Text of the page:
Since opening in San Francisco in early January, The Perennial has elicited headlines asking, Is this the restaurant of the future? Is this the country’s most sustainable restaurant?
Perhaps a better question is, What do you get when you place a restaurant’s carbon footprint at the forefront of every decision made along the way? Karen Leibowitz, the restaurant’s co-founder and Director of Communications, explains this process.
This isn’t your first restaurant. You and your husband, Anthony Myint, started Mission Street Food (which became Mission Chinese Food) and Commonwealth, among other projects. How did this one come about?
In 2013 we were approached by the Avalon Group to start a restaurant on the ground floor of their apartments on 9th Street. At the time, we’d been thinking about ways to make our existing restaurants more sustainable, so we wondered what we would do if we started from the beginning with the environment in mind. We said we’d only agree to look into this opportunity if we could go all the way with respect to the environment. And they said, great!
The Perennial’s website includes a great deal of information about the choices you’ve made. How do you communicate your greater mission to guests once they’ve walked through the door?
We ask our servers to meet diners at their level of interest. They’re trained to answer questions about what we’re doing, but not to speechify. Our dinner menu says:
The Perennial is a restaurant and bar dedicated to environmental sustainability. We believe that food must be part of the climate change conversation, and that restaurants can lead the way. We’re trying to re-think everything about the food world and we’re happy to tell you about it. (Or you can just enjoy the food.)
We also commissioned three postcards from local artist Wendy McNaughton, which illustrate our main ecological projects: aquaponics, carbon farming, and Kernza, a perennial grain. Those provide a visual representation that servers can bring to the table at any time, and they’re also brought out with the check presenter.
The Perennial also maintains a “living pantry” — what’s currently growing inside the restaurant, what’s on your roof, and what’s in the aquaponic greenhouse in Oakland?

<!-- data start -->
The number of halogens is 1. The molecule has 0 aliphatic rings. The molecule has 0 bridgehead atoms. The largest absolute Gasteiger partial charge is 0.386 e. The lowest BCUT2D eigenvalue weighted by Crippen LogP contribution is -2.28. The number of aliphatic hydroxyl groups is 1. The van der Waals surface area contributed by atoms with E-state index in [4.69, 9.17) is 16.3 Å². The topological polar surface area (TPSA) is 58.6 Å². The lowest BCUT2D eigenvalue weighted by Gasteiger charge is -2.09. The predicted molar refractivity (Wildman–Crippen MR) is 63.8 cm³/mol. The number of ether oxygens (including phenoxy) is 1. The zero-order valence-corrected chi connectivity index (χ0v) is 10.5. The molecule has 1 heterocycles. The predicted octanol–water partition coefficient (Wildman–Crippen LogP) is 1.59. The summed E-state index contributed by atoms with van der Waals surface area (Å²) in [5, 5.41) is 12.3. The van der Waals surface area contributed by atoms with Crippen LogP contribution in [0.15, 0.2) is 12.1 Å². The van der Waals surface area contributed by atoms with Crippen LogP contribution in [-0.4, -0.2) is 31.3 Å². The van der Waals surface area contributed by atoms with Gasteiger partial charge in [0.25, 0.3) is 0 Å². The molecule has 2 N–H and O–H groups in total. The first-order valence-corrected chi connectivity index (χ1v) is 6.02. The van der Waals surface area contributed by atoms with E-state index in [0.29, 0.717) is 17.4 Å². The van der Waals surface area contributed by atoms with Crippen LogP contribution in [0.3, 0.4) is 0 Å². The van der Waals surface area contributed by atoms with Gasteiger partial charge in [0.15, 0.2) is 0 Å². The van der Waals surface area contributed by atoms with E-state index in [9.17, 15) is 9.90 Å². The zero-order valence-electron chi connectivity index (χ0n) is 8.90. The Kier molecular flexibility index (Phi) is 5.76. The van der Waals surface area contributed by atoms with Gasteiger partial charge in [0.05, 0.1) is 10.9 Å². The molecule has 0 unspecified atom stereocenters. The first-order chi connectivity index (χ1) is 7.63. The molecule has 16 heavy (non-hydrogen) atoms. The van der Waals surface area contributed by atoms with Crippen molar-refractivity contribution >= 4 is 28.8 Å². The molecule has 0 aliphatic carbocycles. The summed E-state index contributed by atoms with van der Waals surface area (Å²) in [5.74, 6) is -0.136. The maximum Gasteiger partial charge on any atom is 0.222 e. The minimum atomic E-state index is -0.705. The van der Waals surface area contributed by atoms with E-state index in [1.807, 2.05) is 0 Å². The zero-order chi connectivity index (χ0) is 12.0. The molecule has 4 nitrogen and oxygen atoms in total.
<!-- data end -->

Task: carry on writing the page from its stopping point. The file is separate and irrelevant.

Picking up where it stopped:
In the restaurant itself we have Malabar spinach; on the roof we have kaffir lime trees, scented geranium, and greek laurel, among other things. In Oakland there are marigolds and micro-herbs being irrigated by the water that’s been fertilized by the fish.
It’s been exciting for our chef (Chris Kiyuna) to have things on hand like marigolds that aren’t so commonly found in farmers’ markets. We can choose what to grow to satisfy his particular interests.
How did you arrive at the decision to operate an aquaponic greenhouse? Were you searching for a farm to partner with, too?
It wasn’t that we were first looking for a farm but that we were looking for a food waste solution. Aquaponics is exciting because it produces food, but for us it’s particularly exciting as a way of dealing with food waste.
Initially we were wondering what to do with all of our food scraps: should we make biochar? Use an anaerobic digester? Then we discovered aquaponics [where food scraps are fed to worms and larvae, which are then dehydrated and fed to fish, which then fertilize water used to irrigate edible plants].
All of your design decisions have come from a vast amount of research, but are there any surprises or takeaways you can share with other restaurateurs?
An easy one for Northern California businesses is the Food Service Technology Center in San Ramon. It’s an amazing resource for energy-efficient kitchen design. From them we learned about the PG&E rebate program that measures your appliances for efficiency — if any are underperforming, they’ll buy them back. The energy savings on a new appliance will help pay for the switch, so there’s really no reason not to do it.
And another is that I had not realized how important ingredients are to one’s carbon footprint. We did an audit at Mission Chinese Food and discovered ingredients counted for 78% of our carbon footprint — just beef and lamb together were 37% of the total.
So we made some adjustments to the menu after that, and at The Perennial we’re sourcing our beef and lamb from Stemple Creek Ranch, which uses a carbon farming practice that draws more carbon dioxide from the atmosphere and sequesters more of it in the soil.
The whole audit process helped shape our main goal, which is to think about how we can use agriculture more productively — as part of the carbon chain solution instead of part of the problem. We are really hoping that the agricultural forces become something that’s a value-added element for customers.
Your other restaurants didn’t (and probably couldn’t) start out with environmental concerns in the foreground. Now that you’ve done that, what do you want people to know about The Perennial’s long-term philosophy?
That we wanted to build a restaurant that’s just as enjoyable as any other. It’s important to recognize that food is the closest relationship that most of us have with the environment, and we’re doing our best to make that a positive one as restaurateurs.
We’ve gotten a lot of attention for our design and our mission and we think that’s great! In the long term, our hope is that we’ll build a following as a place that proves that there’s more to sustainability than conservation — environmentalism can be enjoyable.
Photo Credit: Dining room photos courtesy of Helynn Ospina; Anthony Myint and Karen Leibowitz photo by Alanna Hale; dining nook image by Karen Leibowitz.